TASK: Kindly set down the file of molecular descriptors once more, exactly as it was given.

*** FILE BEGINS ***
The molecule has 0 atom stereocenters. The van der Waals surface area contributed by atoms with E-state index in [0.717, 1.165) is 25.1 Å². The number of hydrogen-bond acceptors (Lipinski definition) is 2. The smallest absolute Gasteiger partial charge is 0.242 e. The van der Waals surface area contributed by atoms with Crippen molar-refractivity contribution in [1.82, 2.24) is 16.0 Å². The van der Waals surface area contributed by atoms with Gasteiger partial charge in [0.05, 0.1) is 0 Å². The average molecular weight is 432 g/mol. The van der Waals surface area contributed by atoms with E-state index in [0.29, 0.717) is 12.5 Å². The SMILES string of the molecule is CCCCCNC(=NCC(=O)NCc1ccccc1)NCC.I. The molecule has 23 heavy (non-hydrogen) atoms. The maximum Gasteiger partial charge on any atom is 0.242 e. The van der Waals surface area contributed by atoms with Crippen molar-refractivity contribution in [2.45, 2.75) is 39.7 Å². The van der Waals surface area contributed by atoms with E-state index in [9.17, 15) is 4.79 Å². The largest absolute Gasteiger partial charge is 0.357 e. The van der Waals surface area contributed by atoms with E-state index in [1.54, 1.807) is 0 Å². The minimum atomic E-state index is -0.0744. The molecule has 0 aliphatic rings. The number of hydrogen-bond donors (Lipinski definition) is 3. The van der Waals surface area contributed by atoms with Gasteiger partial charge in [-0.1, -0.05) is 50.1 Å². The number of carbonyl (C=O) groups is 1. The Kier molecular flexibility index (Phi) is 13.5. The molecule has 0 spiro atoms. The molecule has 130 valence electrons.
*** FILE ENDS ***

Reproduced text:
The molecule has 0 atom stereocenters. The van der Waals surface area contributed by atoms with E-state index in [0.717, 1.165) is 25.1 Å². The number of hydrogen-bond acceptors (Lipinski definition) is 2. The smallest absolute Gasteiger partial charge is 0.242 e. The van der Waals surface area contributed by atoms with Crippen molar-refractivity contribution in [1.82, 2.24) is 16.0 Å². The van der Waals surface area contributed by atoms with Gasteiger partial charge in [0.05, 0.1) is 0 Å². The average molecular weight is 432 g/mol. The van der Waals surface area contributed by atoms with E-state index in [0.29, 0.717) is 12.5 Å². The SMILES string of the molecule is CCCCCNC(=NCC(=O)NCc1ccccc1)NCC.I. The molecule has 23 heavy (non-hydrogen) atoms. The maximum Gasteiger partial charge on any atom is 0.242 e. The van der Waals surface area contributed by atoms with Crippen molar-refractivity contribution in [2.45, 2.75) is 39.7 Å². The van der Waals surface area contributed by atoms with E-state index in [9.17, 15) is 4.79 Å². The largest absolute Gasteiger partial charge is 0.357 e. The van der Waals surface area contributed by atoms with E-state index in [1.54, 1.807) is 0 Å². The minimum atomic E-state index is -0.0744. The molecule has 0 aliphatic rings. The number of hydrogen-bond donors (Lipinski definition) is 3. The van der Waals surface area contributed by atoms with Gasteiger partial charge in [-0.1, -0.05) is 50.1 Å². The number of carbonyl (C=O) groups is 1. The Kier molecular flexibility index (Phi) is 13.5. The molecule has 0 spiro atoms. The molecule has 130 valence electrons.